Skip to content
Journal article

Mango modulates body fat and plasma glucose and lipids in mice fed a high-fat diet

Lucas E, Li W, Peterson S, Brown A, Kuvibidila S, Perkins-Veazie P, Clarke S, Smith B ...see all

The British Journal of Nutrition, vol. 106, issue 10 (2011) pp. 1495-1505

  • 17

    Readers

    Mendeley users who have this article in their library.
  • 9

    Citations

    Citations of this article.
  • N/A

    Views

    ScienceDirect users who have downloaded this article.
Sign in to save reference

Abstract

Consumption of fruits and vegetables has been investigated for their role in the prevention of many chronic conditions. Among the fruits, mango provides numerous bioactive compounds such as carotenoids, vitamin C and phenolic compounds, which have been shown to have antioxidant and anti-inflammatory properties. The present study examined the effects of dietary supplementation of freeze-dried mango pulp, in comparison with the hypolipidaemic drug, fenofibrate, and the hypoglycaemic drug, rosiglitazone, in reducing adiposity and alterations in glucose metabolism and lipid profile in mice fed a high-fat (HF) diet. Male C57BL/6J mice were randomly divided into six treatment groups (eight to nine/group): control (10 % energy from fat); HF (60 % energy from fat); HF+1 or 10 % freeze-dried mango (w/w); HF+fenofibrate (500 mg/kg diet); HF+rosiglitazone (50 mg/kg diet). After 8 weeks of treatment, mice receiving the HF diet had a higher percentage body fat (P = 0·0205) and epididymal fat mass (P = 0·0037) compared with the other treatment groups. Both doses of freeze-dried mango, similar to fenofibrate and rosiglitazone, prevented the increase in epididymal fat mass and the percentage of body fat. Freeze-dried mango supplementation at the 1 % dose improved glucose tolerance as shown by approximately 35 % lower blood glucose area under the curve compared with the HF group. Moreover, freeze-dried mango lowered insulin resistance, as indicated by the homeostasis model assessment of insulin resistance, to a similar extent as rosiglitazone and modulated NEFA. The present findings demonstrate that incorporation of freeze-dried mango in the diet of mice improved glucose tolerance and lipid profile and reduced adiposity associated with a HF diet.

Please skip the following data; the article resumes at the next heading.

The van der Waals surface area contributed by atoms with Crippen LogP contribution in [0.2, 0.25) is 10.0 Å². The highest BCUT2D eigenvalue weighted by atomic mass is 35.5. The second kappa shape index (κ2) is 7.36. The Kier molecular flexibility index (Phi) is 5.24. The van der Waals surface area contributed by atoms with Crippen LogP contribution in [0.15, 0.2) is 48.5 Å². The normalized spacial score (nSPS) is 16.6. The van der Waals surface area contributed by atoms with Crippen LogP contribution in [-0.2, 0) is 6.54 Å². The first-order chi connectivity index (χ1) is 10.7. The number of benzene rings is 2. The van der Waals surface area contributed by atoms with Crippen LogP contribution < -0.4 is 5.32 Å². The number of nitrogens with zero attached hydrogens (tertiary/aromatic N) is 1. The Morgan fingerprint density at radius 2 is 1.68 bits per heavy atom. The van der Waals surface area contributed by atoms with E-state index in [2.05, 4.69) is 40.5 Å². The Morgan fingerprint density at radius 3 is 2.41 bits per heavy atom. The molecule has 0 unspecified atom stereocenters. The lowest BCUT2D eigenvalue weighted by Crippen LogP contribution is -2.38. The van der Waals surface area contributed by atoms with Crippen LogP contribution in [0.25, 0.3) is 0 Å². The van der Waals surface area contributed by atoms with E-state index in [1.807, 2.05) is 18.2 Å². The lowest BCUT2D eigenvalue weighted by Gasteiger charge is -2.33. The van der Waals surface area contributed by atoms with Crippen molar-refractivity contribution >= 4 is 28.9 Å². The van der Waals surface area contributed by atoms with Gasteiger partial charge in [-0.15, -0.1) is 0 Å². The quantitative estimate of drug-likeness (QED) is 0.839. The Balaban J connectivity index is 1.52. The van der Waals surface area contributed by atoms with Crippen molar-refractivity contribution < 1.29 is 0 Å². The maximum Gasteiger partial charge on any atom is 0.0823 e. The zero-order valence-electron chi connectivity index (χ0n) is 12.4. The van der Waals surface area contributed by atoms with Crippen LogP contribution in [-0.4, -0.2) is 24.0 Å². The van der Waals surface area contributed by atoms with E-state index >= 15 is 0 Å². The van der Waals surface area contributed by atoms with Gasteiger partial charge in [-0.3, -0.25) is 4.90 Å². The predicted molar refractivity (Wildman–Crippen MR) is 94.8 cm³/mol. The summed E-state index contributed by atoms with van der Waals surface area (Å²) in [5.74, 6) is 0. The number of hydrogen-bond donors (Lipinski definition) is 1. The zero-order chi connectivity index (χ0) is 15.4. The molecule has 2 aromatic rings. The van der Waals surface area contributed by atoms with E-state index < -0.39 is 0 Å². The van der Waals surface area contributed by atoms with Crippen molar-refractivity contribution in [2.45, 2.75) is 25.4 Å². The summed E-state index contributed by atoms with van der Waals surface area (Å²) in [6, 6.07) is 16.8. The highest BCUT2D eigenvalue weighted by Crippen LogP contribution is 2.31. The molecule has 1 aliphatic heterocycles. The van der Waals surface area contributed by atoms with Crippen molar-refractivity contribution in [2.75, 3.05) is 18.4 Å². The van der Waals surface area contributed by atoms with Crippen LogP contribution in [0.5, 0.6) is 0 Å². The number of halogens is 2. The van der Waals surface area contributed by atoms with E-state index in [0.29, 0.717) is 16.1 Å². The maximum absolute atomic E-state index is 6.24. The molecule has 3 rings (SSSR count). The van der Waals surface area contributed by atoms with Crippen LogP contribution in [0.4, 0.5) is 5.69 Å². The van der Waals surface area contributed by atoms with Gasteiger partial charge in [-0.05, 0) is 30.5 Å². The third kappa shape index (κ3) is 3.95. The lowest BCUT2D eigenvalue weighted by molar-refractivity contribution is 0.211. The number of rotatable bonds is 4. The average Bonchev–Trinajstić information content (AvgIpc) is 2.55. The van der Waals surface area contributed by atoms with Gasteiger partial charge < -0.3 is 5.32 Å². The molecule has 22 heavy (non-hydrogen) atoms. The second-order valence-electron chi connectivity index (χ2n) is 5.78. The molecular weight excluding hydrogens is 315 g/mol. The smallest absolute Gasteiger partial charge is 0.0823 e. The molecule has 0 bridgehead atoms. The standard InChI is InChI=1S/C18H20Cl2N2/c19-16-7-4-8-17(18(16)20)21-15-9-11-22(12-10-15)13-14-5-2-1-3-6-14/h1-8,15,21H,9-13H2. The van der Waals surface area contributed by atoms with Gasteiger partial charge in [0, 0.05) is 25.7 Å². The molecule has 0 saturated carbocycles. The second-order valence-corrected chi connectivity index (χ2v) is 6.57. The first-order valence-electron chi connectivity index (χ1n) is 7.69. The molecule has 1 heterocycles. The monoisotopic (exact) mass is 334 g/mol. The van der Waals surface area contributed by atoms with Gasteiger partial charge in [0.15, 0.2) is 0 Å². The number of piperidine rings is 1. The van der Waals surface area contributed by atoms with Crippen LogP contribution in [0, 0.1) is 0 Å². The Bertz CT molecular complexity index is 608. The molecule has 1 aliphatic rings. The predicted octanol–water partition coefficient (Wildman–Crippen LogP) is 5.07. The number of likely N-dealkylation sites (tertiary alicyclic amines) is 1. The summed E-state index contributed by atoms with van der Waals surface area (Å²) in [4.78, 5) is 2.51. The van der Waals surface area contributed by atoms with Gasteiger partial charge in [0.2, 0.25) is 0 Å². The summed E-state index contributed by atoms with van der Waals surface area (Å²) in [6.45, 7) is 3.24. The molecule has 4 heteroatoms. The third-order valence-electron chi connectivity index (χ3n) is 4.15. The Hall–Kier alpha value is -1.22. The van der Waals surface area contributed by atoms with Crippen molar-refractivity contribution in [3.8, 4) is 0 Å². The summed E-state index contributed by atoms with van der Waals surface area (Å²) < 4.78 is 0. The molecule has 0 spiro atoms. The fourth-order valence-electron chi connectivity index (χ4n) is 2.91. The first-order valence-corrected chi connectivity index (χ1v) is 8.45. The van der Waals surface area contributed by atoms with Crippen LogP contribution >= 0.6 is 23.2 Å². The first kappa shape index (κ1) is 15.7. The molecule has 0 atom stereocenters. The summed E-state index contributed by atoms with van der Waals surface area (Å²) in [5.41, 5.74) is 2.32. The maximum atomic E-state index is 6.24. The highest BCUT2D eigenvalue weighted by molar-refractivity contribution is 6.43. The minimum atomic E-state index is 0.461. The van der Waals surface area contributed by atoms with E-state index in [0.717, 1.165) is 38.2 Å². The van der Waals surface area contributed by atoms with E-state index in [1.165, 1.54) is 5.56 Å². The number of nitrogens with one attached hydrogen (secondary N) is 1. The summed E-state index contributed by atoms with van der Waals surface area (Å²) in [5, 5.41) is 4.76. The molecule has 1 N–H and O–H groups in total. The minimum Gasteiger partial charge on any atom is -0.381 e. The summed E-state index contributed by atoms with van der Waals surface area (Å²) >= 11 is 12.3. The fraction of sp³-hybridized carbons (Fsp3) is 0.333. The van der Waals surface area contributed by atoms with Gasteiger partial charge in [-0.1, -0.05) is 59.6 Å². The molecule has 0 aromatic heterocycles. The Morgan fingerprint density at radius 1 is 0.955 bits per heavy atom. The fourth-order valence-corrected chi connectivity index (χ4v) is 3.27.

Find this document

Get full text

Authors

  • Edralin A. Lucas

  • Wenjia Li

  • Sandra K. Peterson

  • Angela Brown

  • Solo Kuvibidila

  • Penny Perkins-Veazie

Cite this document

Choose a citation style from the tabs below